Where is politics?

This question might seem odd to some. To seasoned libertarian communists, the answer ‘everyday life’ trips off the tongue without a second thought. But it seems like a productive question to work through in light of recent events, from the parliamentary expenses scandal to the August riots to the #occupy movement. So, where is politics?


#1: The liberal and leftist answer

‘Politics is in the state!’

The conventional answer, one you’ll get from politicians and the BBC, is: Parliament. According to the BBC, ‘Democracy Live’ consists of watching a succession of grey men in grey suits, and helpfully provides a guide to the institutions where politics resides and your representatives who do politics for you within them. This conventional view is of course that of liberalism, that politics is the domain of representative democracy and its institutions. But this view pervades much further than the liberal establishment and into the leftist ‘common sense’ of the workers movement.

Trade unions typically affiliate to a political party to handle the political representation of their members, whether that’s the Labour Party or the ‘new workers party’ called for by Bob Crow and the Socialist Party. Reformists since Kautsky have seen parliament as the place of politics, and even the ‘revolutionary’ Marxists like Lenin and his ilk essentially follow suit. As Amadeo Bordiga saw it:

“Every class struggle is a political struggle. The goal of this struggle, which inevitably turns into a civil war, is the conquest of political power. Political power cannot be seized, organised, and operated except through a political party.”

So the conventional answer, which pervades both liberal and leftist thinking, in both reformist and ‘revolutionary’ guises, is that politics is in the state (and the appropriate organisational form is therefore a political party). To this day, even many self-identified ‘revolutionaries’ accept this logic, pursuing parliamentary influence or alliances, or running and/or endorsing candidates in elections. However, is it right to accept that politics is embodied in the state?

#2: The #occupy and activist answer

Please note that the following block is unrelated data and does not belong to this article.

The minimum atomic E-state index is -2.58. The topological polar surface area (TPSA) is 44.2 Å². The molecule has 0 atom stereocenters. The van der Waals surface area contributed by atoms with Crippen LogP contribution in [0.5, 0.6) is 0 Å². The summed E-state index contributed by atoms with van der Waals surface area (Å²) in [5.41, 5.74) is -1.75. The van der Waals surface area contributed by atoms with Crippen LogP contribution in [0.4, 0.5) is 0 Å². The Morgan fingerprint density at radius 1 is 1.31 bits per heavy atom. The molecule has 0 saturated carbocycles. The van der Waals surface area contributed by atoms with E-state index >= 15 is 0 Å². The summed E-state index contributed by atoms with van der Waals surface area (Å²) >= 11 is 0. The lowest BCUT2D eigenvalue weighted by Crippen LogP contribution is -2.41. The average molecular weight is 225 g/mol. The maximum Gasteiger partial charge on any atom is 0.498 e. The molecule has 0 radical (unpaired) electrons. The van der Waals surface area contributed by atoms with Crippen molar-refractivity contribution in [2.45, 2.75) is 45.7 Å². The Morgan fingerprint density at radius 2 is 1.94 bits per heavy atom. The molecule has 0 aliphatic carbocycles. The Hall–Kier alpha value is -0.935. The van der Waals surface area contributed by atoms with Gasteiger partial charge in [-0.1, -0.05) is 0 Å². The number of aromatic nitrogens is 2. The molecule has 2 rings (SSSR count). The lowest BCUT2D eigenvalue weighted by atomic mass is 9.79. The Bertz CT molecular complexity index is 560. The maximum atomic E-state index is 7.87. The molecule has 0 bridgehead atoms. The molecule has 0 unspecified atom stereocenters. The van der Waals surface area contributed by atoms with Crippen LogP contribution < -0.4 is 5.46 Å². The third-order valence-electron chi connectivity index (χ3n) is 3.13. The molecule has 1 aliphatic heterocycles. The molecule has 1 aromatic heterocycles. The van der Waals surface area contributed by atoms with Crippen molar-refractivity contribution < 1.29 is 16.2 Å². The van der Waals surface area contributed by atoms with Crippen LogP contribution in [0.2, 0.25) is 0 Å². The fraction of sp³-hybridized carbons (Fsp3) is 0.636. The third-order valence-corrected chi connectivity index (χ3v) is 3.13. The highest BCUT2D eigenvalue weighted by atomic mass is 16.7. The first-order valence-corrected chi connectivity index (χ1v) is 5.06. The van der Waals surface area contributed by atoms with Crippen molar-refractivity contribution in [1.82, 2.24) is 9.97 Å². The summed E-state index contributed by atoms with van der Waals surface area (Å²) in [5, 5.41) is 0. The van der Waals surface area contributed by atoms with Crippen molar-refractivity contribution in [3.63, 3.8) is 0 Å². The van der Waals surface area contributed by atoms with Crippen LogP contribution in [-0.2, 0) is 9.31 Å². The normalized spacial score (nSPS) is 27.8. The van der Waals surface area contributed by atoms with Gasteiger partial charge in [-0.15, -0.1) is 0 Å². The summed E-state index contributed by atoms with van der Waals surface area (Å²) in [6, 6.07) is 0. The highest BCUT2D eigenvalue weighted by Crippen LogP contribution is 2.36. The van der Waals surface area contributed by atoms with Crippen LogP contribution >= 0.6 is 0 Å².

‘Politics is in the streets!’

The most visible contemporary rejection of this location of politics with the institutions of the state comes from the #occupy movement. David Graeber argues that #occupy is based on “a rejection of existing political institutions and attempt to create alternative ones”. For sure, the exact content of ‘real democracy’, a slogan that has echoed from Spain to Oakland is somewhat fuzzy and undefined, but #occupy’s rejection of the established political institutions has drawn harsh state repression in Spain, Oakland, New York and many other places. Police in London have evenlabelled them as domestic terrorists for sitting in tents in public space and squatting buildings. It’s hard to understand why the state would react with such violence to such seemingly non-threatening actions, were it not for the significance of redefining extra-parliamentary space as political space. #occupy challenges the liberal statist location of politics in practice if not in ideology and articulation.

Correspondingly, #occupy also contests the idea of politics as something carried out by specialist representatives, juxtaposing it to a participatory ideal based on general assemblies and direct democracy. That is not to say that it does not reproduce political specialism in an activist form, but it is certainly easier to become an occupier than to become a politician. However, while #occupy can be seen to reject representative politics in favour of direct democracy, the relocation of politics is purely institutional, not relational. In other words, it’s all form and no content. So for example, theappalling response to the gang-rape at Occupy Glasgow represents precisely this: the challenge to the dominant political institutions is purely formal (replace ‘corrupt’ democracy with ‘real’ democracy), but social relations are unchallenged, and indeed questioning them is seen as a divisive threat to the #occupy form. A similar point could be made of the hero-worship of Julian Assange. So I’d reject Graeber’s equation of #occupy with anarchism. Yes, it mirrors certain anarchist forms (general assemblies, no representatives etc), but anarchism is not simply an empty formal politics but fundamentally about transforming social relations.1

#3: A libertarian communist answer

‘Politics is everyday life!’